CharityComms' 2012 Comms Benchmark showed that 38% of charities are unsure whether online success results in offline success. Concrete Solution’s Liam Barrington-Bush thinks the problem lies in how it’s measured.
I get quite tired of being asked to provide numbers for questions that numbers can’t really answer. Next time you’re pressed for hard figures to prove the effectiveness of your social media activity, why not try asking whoever wants the data to evaluate their intimate relationship based on the number of kisses they receive each week? By the time the figure tells them anything useful, it’ll probably be too late to do anything about it…
The greatest benefits of social media are rarely the ones you plan for, and thus which can be objectively evaluated against your plans. They may be:
- A crucial new volunteer emerging from the Twitter woodwork, to make a significant difference for the organisation;
- Developing a new relationship with someone who might later be able to support the organisation in the future;
- Receiving pro bono support from an expensive professional who replies to a call for help on your Facebook page;
- Opening someone in your network up to an aspect of your organisation’s issues they were previously unaware of;
- An interaction between two people in your network who have never had a chance to engage in dialogue before, around something you shared…
The list could be endless, which is exactly the point – measuring social media primarily by generic metrics will only tell you a minuscule fraction of the value it has provided, in all kinds of unexpected ways.
Challenge the obsession with numbers
The judgment on if it is providing “value for money” needs to be made subjectively. Do we think this range of anecdotes – often seemingly of minimal significance when seen on their own, but cumulatively massive and often with a stand-out story or two along the way – are important enough to keep doing it?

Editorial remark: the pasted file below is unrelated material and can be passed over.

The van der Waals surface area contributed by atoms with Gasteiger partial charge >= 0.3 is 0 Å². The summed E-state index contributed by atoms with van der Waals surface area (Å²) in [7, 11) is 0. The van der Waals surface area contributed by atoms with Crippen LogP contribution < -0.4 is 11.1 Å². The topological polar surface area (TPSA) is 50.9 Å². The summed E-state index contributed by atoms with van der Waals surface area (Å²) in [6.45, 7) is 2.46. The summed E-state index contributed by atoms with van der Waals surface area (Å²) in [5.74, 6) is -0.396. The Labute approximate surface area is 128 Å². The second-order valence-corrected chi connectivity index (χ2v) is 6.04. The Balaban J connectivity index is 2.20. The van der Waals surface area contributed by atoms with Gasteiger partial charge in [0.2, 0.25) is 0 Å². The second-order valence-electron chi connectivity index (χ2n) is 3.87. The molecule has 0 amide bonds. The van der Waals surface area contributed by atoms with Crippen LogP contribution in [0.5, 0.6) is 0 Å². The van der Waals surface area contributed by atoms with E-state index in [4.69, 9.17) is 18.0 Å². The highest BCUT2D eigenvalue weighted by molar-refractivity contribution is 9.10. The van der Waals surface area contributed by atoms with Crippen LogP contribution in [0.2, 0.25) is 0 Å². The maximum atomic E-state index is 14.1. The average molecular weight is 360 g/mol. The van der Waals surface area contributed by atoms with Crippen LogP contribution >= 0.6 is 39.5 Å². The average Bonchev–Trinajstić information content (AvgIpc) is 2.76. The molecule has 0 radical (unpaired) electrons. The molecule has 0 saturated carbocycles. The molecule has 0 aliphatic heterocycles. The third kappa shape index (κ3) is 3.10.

I know that some senior managers and funders who don’t understand social media will focus on the numbers, but we are doing them a disservice to not challenge the logic that underpins these demands.
One of the strongest arguments I’ve used with organisations on this front is asking a senior manager to provide metrics to justify their face-to-face networking activities:
- How many networking/schmoozing events have you attended this quarter?
- How many people have you met at these events?
- How many people that you have met at these various functions have become ongoing organisational contacts?
- How many have led to future additional contacts/meetings?
- How much has the time you spent at these events cost the organisation?
There is an acceptance of the value of networking, even though it is often random, serendipitous and not about specific preconceived outcomes. Social networking needs to be seen in a similar light, if an organisation is going to use it to its potential.
Imagine if a small fraction of everyone in the organisation’s time (not just senior managers) was regularly engaged in the kind of activity that produces the benefits that senior managers know comes from attending a Parliamentary reception, or the launch of a new report?
Some will only worry about what this means for both job titles/descriptions and/or the value of senior management, but others will be excited by the infinite possibilities it offers.